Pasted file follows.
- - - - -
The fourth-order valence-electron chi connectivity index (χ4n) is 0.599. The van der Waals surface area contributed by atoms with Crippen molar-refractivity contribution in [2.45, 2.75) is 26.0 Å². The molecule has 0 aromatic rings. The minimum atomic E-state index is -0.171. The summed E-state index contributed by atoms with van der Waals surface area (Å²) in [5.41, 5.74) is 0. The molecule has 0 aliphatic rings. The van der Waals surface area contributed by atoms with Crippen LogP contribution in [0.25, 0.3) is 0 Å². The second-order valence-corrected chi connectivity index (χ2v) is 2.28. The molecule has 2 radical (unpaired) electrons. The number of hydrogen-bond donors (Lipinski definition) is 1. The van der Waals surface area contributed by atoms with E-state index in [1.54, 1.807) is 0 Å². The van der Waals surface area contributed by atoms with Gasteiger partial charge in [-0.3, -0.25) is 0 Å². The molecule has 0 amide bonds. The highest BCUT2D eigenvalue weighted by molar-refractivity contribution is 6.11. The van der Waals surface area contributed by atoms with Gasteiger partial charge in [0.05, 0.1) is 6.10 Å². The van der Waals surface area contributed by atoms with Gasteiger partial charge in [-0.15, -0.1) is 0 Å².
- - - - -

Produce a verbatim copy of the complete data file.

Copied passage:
The fourth-order valence-electron chi connectivity index (χ4n) is 0.599. The van der Waals surface area contributed by atoms with Crippen molar-refractivity contribution in [2.45, 2.75) is 26.0 Å². The molecule has 0 aromatic rings. The minimum atomic E-state index is -0.171. The summed E-state index contributed by atoms with van der Waals surface area (Å²) in [5.41, 5.74) is 0. The molecule has 0 aliphatic rings. The van der Waals surface area contributed by atoms with Crippen LogP contribution in [0.25, 0.3) is 0 Å². The second-order valence-corrected chi connectivity index (χ2v) is 2.28. The molecule has 2 radical (unpaired) electrons. The number of hydrogen-bond donors (Lipinski definition) is 1. The van der Waals surface area contributed by atoms with E-state index in [1.54, 1.807) is 0 Å². The van der Waals surface area contributed by atoms with Gasteiger partial charge in [-0.3, -0.25) is 0 Å². The molecule has 0 amide bonds. The highest BCUT2D eigenvalue weighted by molar-refractivity contribution is 6.11. The van der Waals surface area contributed by atoms with Gasteiger partial charge in [0.05, 0.1) is 6.10 Å². The van der Waals surface area contributed by atoms with Gasteiger partial charge in [-0.15, -0.1) is 0 Å².